At a gathering of some women friends from my church tonight, one friend told me that her husband, who normally doesn’t eat much fast food, treated himself to a Big Mac for his birthday.  Another friend mistakenly thought she said he treated himself to a nap.  I said with a laugh, that would be a treat to me, to have everyone out of the house so I could take a long nap.  

Yet another friend at the gathering is in her 50’s and was widowed not too long ago.  When I made the comment about the nap, she put her arms around my shoulders and whispered to me, “Careful what you wish for.  I can sleep as long as I like.”  She went on to point out that the things we wish for when we’re in the middle of the busyness of raising a family, like some alone-time, seem ironic when you actually get them.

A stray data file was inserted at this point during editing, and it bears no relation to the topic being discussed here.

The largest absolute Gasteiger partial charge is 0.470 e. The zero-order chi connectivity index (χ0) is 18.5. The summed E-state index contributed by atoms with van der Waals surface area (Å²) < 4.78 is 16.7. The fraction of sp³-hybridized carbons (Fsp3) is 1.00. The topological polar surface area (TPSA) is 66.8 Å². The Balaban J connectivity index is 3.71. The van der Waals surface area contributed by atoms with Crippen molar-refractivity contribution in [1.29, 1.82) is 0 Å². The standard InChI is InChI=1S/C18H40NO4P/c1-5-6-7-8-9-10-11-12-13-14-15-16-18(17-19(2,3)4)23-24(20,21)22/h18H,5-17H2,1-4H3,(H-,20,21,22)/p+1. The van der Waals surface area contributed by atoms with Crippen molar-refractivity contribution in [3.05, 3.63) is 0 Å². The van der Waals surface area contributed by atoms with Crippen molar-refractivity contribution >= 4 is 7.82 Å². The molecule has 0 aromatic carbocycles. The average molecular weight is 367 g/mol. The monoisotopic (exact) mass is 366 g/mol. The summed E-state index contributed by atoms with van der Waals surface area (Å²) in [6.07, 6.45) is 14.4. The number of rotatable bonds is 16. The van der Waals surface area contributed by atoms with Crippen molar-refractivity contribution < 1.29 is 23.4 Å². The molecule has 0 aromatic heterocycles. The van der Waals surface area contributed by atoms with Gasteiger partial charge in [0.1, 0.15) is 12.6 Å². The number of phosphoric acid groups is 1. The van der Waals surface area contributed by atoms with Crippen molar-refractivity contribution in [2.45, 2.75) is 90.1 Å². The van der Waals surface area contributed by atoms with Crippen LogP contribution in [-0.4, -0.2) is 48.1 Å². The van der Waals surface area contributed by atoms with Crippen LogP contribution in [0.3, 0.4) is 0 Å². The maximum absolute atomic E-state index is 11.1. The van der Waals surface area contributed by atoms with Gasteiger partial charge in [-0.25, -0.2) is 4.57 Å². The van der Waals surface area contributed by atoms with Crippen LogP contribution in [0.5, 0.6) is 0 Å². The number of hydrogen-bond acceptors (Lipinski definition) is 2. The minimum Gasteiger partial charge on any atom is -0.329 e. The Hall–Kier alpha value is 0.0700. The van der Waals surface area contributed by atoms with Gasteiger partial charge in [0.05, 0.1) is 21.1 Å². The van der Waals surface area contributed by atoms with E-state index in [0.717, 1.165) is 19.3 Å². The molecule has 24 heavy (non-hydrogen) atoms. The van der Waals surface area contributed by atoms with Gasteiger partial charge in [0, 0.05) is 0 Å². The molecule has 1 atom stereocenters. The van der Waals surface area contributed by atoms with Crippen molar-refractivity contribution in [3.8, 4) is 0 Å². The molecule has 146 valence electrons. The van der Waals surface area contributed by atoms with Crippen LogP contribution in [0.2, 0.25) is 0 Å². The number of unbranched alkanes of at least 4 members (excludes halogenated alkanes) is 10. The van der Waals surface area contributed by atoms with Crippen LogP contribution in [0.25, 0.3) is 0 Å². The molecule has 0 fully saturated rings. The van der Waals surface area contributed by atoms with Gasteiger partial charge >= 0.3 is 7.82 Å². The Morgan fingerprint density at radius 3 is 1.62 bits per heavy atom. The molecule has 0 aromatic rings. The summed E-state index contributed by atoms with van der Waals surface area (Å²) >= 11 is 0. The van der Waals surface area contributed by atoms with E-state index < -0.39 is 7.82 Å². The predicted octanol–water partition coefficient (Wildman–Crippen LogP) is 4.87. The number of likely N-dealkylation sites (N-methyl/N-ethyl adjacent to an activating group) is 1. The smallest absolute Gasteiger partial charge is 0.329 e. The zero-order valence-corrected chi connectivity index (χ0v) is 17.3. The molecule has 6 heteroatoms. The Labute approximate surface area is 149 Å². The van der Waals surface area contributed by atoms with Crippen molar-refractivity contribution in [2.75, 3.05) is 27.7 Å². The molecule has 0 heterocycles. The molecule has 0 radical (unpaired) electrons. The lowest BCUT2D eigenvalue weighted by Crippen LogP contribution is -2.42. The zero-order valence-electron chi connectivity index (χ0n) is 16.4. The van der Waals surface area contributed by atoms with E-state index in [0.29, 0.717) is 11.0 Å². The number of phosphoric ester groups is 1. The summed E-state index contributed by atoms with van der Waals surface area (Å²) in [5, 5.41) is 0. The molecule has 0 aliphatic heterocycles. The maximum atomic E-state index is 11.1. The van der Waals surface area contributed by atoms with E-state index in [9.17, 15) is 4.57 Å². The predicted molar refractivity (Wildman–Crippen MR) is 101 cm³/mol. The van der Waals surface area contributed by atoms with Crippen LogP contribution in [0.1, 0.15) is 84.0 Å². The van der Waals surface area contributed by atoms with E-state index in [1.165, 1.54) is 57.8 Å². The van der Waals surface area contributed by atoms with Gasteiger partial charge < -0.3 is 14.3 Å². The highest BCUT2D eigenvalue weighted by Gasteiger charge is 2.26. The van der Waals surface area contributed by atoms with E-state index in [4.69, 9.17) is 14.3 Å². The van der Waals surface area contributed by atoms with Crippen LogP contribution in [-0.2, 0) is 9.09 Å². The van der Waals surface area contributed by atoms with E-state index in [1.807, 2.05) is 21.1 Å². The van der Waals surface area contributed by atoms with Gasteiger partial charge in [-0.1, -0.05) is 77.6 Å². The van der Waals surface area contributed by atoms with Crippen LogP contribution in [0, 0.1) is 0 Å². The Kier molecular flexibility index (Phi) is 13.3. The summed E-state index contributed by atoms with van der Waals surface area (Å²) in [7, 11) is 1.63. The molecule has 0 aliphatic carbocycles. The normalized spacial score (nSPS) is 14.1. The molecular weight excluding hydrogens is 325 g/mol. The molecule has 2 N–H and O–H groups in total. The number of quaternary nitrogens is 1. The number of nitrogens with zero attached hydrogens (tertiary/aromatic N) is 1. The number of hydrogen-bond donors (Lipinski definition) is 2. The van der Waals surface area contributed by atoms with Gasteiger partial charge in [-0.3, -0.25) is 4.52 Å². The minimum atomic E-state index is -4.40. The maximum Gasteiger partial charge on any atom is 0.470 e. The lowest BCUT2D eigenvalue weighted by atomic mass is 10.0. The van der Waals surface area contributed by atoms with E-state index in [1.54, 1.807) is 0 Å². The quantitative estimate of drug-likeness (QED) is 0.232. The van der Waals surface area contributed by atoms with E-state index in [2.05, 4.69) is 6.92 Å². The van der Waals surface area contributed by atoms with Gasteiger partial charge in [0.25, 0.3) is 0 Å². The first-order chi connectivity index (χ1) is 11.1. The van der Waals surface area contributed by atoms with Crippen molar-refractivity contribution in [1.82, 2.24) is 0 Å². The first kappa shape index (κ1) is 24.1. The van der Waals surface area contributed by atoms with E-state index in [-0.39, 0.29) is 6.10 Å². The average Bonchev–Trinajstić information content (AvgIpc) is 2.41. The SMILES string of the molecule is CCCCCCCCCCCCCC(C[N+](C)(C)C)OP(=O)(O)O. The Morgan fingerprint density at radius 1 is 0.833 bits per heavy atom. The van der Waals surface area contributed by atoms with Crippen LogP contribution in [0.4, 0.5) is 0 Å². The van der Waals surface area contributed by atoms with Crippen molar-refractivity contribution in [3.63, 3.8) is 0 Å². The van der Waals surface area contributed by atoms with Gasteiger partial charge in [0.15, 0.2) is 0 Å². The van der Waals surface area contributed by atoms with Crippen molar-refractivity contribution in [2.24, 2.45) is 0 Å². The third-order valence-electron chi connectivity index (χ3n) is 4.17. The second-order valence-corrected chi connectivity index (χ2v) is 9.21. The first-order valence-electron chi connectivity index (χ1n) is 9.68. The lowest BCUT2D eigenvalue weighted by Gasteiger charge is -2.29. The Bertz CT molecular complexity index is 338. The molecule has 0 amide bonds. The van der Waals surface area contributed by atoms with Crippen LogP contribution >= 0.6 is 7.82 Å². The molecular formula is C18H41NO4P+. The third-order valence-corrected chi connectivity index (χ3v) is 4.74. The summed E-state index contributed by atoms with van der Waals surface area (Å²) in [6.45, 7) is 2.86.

My prayer tonight is that I can stop wishing for peace and quiet and appreciate the chaos a little more, do less photographing of my life for Instagram and more LIVING in it.  I pray that the worries, stresses and the weight of my to-do’s will fade into the background during the times my babies demand my attention. That when they say, “Hold you, Mommy,” I will realize, each time, that there will be a very last time they ask, and it won't be too far down the road. I pray that I'll remember these days won’t last forever and I have to soak them up, to hold those babies, even though I’m more than half-crazy and the house is most always a disaster.  Because one day, I’ll look back from the vantage point of my neat, quiet, empty house and span of days ahead and wish for them back.

Friday, April 18, 2014

It's Four O'clock and all is...well.. "-My Messy Beautiful"

 This essay and I are part of the Messy, Beautiful Warrior Project — To learn more and join us, CLICK HERE! And to learn about the New York Times Bestselling Memoir Carry On Warrior: The Power of Embracing Your Messy, Beautiful Life, just released in paperback, CLICK HERE!